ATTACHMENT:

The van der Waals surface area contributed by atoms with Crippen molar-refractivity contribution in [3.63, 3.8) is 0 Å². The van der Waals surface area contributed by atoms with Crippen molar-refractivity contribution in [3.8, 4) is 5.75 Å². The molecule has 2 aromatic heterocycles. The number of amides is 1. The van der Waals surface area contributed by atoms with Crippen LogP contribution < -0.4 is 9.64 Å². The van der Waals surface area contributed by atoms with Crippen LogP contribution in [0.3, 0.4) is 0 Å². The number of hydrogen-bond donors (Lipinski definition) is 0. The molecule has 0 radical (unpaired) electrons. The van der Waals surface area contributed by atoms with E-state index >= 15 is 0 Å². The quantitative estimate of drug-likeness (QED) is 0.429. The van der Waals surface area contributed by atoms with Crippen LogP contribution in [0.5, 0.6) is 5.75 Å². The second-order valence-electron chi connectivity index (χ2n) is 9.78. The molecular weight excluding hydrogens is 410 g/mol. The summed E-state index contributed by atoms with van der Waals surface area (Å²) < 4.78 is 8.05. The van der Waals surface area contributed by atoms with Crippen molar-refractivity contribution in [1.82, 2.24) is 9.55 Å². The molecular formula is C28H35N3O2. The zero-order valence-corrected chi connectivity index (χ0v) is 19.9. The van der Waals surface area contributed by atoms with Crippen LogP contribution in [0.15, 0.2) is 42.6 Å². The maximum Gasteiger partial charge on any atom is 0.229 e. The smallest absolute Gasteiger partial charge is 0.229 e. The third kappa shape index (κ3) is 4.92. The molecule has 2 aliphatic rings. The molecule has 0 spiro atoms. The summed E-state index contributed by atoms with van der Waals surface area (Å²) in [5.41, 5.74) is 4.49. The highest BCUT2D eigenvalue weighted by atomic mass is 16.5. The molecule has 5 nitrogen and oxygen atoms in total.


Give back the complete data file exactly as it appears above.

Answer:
The van der Waals surface area contributed by atoms with Crippen molar-refractivity contribution in [3.63, 3.8) is 0 Å². The van der Waals surface area contributed by atoms with Crippen molar-refractivity contribution in [3.8, 4) is 5.75 Å². The molecule has 2 aromatic heterocycles. The number of amides is 1. The van der Waals surface area contributed by atoms with Crippen LogP contribution < -0.4 is 9.64 Å². The van der Waals surface area contributed by atoms with Crippen LogP contribution in [0.3, 0.4) is 0 Å². The number of hydrogen-bond donors (Lipinski definition) is 0. The molecule has 0 radical (unpaired) electrons. The van der Waals surface area contributed by atoms with E-state index >= 15 is 0 Å². The quantitative estimate of drug-likeness (QED) is 0.429. The van der Waals surface area contributed by atoms with Crippen LogP contribution in [0.5, 0.6) is 5.75 Å². The second-order valence-electron chi connectivity index (χ2n) is 9.78. The molecular weight excluding hydrogens is 410 g/mol. The summed E-state index contributed by atoms with van der Waals surface area (Å²) < 4.78 is 8.05. The van der Waals surface area contributed by atoms with Crippen molar-refractivity contribution in [1.82, 2.24) is 9.55 Å². The molecular formula is C28H35N3O2. The zero-order valence-corrected chi connectivity index (χ0v) is 19.9. The van der Waals surface area contributed by atoms with Crippen LogP contribution in [0.15, 0.2) is 42.6 Å². The maximum Gasteiger partial charge on any atom is 0.229 e. The smallest absolute Gasteiger partial charge is 0.229 e. The third kappa shape index (κ3) is 4.92. The molecule has 2 aliphatic rings. The molecule has 0 spiro atoms. The summed E-state index contributed by atoms with van der Waals surface area (Å²) in [5.41, 5.74) is 4.49. The highest BCUT2D eigenvalue weighted by atomic mass is 16.5. The molecule has 5 nitrogen and oxygen atoms in total.